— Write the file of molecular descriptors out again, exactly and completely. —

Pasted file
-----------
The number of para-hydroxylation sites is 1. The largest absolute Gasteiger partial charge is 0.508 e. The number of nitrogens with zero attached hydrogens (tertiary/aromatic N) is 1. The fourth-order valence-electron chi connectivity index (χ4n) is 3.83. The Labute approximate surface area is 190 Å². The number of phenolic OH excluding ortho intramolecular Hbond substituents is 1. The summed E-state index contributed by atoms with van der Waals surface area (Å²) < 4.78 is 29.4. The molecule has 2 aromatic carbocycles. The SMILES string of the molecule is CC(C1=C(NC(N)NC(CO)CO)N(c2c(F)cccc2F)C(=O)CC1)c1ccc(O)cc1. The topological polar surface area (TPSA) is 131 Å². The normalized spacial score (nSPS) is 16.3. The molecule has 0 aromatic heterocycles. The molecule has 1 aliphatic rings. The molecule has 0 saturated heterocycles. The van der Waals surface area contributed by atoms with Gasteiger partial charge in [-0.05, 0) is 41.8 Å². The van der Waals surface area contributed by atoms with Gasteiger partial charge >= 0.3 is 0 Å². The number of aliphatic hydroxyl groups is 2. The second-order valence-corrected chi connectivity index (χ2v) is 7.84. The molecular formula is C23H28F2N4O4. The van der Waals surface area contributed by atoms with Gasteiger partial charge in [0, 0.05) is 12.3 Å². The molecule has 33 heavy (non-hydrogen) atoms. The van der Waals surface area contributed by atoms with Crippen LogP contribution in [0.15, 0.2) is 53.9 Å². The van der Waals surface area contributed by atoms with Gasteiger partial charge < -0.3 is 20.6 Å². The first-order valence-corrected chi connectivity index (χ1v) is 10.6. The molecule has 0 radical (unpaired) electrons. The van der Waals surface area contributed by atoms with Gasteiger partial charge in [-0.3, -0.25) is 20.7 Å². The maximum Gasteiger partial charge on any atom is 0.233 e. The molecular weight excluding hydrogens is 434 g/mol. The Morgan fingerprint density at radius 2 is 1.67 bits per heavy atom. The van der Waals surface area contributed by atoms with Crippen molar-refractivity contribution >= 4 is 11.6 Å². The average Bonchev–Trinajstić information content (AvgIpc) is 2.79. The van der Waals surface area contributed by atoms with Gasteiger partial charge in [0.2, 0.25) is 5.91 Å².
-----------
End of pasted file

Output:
The number of para-hydroxylation sites is 1. The largest absolute Gasteiger partial charge is 0.508 e. The number of nitrogens with zero attached hydrogens (tertiary/aromatic N) is 1. The fourth-order valence-electron chi connectivity index (χ4n) is 3.83. The Labute approximate surface area is 190 Å². The number of phenolic OH excluding ortho intramolecular Hbond substituents is 1. The summed E-state index contributed by atoms with van der Waals surface area (Å²) < 4.78 is 29.4. The molecule has 2 aromatic carbocycles. The SMILES string of the molecule is CC(C1=C(NC(N)NC(CO)CO)N(c2c(F)cccc2F)C(=O)CC1)c1ccc(O)cc1. The topological polar surface area (TPSA) is 131 Å². The normalized spacial score (nSPS) is 16.3. The molecule has 0 aromatic heterocycles. The molecule has 1 aliphatic rings. The molecule has 0 saturated heterocycles. The van der Waals surface area contributed by atoms with Gasteiger partial charge in [-0.05, 0) is 41.8 Å². The van der Waals surface area contributed by atoms with Gasteiger partial charge >= 0.3 is 0 Å². The number of aliphatic hydroxyl groups is 2. The second-order valence-corrected chi connectivity index (χ2v) is 7.84. The molecular formula is C23H28F2N4O4. The van der Waals surface area contributed by atoms with Gasteiger partial charge in [0, 0.05) is 12.3 Å². The molecule has 33 heavy (non-hydrogen) atoms. The van der Waals surface area contributed by atoms with Crippen LogP contribution in [0.15, 0.2) is 53.9 Å². The van der Waals surface area contributed by atoms with Gasteiger partial charge < -0.3 is 20.6 Å². The first-order valence-corrected chi connectivity index (χ1v) is 10.6. The molecule has 0 radical (unpaired) electrons. The van der Waals surface area contributed by atoms with Gasteiger partial charge in [-0.3, -0.25) is 20.7 Å². The maximum Gasteiger partial charge on any atom is 0.233 e. The molecular weight excluding hydrogens is 434 g/mol. The Morgan fingerprint density at radius 2 is 1.67 bits per heavy atom. The van der Waals surface area contributed by atoms with Crippen molar-refractivity contribution >= 4 is 11.6 Å². The average Bonchev–Trinajstić information content (AvgIpc) is 2.79. The van der Waals surface area contributed by atoms with Gasteiger partial charge in [0.2, 0.25) is 5.91 Å².